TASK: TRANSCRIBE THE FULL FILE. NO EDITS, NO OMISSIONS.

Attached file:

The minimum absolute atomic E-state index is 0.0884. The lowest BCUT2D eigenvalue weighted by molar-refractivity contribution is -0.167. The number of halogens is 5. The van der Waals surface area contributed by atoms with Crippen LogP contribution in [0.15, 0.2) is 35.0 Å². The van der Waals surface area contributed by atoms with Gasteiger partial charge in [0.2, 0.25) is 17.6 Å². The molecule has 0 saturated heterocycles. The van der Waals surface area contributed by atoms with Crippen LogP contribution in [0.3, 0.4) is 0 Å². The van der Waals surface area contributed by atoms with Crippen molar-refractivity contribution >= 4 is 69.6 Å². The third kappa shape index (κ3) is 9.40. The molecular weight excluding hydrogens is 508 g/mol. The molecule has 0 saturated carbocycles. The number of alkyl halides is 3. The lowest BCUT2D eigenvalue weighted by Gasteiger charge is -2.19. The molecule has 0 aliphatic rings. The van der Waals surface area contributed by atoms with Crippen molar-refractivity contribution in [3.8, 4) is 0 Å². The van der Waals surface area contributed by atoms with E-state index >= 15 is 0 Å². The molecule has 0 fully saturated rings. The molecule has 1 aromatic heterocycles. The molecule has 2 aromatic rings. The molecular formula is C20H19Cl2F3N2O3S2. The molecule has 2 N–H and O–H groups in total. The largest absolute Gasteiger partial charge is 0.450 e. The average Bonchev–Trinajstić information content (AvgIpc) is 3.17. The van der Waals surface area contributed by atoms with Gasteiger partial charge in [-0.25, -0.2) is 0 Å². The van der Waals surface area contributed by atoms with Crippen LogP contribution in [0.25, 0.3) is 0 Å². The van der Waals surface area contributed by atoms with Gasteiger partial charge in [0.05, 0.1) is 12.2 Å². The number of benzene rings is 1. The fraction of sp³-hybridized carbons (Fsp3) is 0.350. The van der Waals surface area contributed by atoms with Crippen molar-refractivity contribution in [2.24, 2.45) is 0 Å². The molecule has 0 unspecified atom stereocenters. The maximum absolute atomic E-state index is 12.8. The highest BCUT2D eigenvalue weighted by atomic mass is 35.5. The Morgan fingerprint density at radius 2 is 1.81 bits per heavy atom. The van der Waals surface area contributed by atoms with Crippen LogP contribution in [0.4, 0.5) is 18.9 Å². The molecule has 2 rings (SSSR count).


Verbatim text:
The minimum absolute atomic E-state index is 0.0884. The lowest BCUT2D eigenvalue weighted by molar-refractivity contribution is -0.167. The number of halogens is 5. The van der Waals surface area contributed by atoms with Crippen LogP contribution in [0.15, 0.2) is 35.0 Å². The van der Waals surface area contributed by atoms with Gasteiger partial charge in [0.2, 0.25) is 17.6 Å². The molecule has 0 saturated heterocycles. The van der Waals surface area contributed by atoms with Crippen LogP contribution in [0.3, 0.4) is 0 Å². The van der Waals surface area contributed by atoms with Crippen molar-refractivity contribution >= 4 is 69.6 Å². The third kappa shape index (κ3) is 9.40. The molecular weight excluding hydrogens is 508 g/mol. The molecule has 0 saturated carbocycles. The number of alkyl halides is 3. The lowest BCUT2D eigenvalue weighted by Gasteiger charge is -2.19. The molecule has 0 aliphatic rings. The van der Waals surface area contributed by atoms with Crippen molar-refractivity contribution in [3.8, 4) is 0 Å². The van der Waals surface area contributed by atoms with E-state index >= 15 is 0 Å². The molecule has 0 fully saturated rings. The molecule has 1 aromatic heterocycles. The molecule has 2 aromatic rings. The molecular formula is C20H19Cl2F3N2O3S2. The molecule has 2 N–H and O–H groups in total. The largest absolute Gasteiger partial charge is 0.450 e. The average Bonchev–Trinajstić information content (AvgIpc) is 3.17. The van der Waals surface area contributed by atoms with Gasteiger partial charge in [-0.25, -0.2) is 0 Å². The van der Waals surface area contributed by atoms with Crippen LogP contribution in [0.25, 0.3) is 0 Å². The van der Waals surface area contributed by atoms with Gasteiger partial charge in [0.05, 0.1) is 12.2 Å². The number of benzene rings is 1. The fraction of sp³-hybridized carbons (Fsp3) is 0.350. The van der Waals surface area contributed by atoms with Crippen molar-refractivity contribution in [2.24, 2.45) is 0 Å². The molecule has 0 unspecified atom stereocenters. The maximum absolute atomic E-state index is 12.8. The highest BCUT2D eigenvalue weighted by atomic mass is 35.5. The Morgan fingerprint density at radius 2 is 1.81 bits per heavy atom. The van der Waals surface area contributed by atoms with Crippen LogP contribution in [0.4, 0.5) is 18.9 Å². The molecule has 2 rings (SSSR count).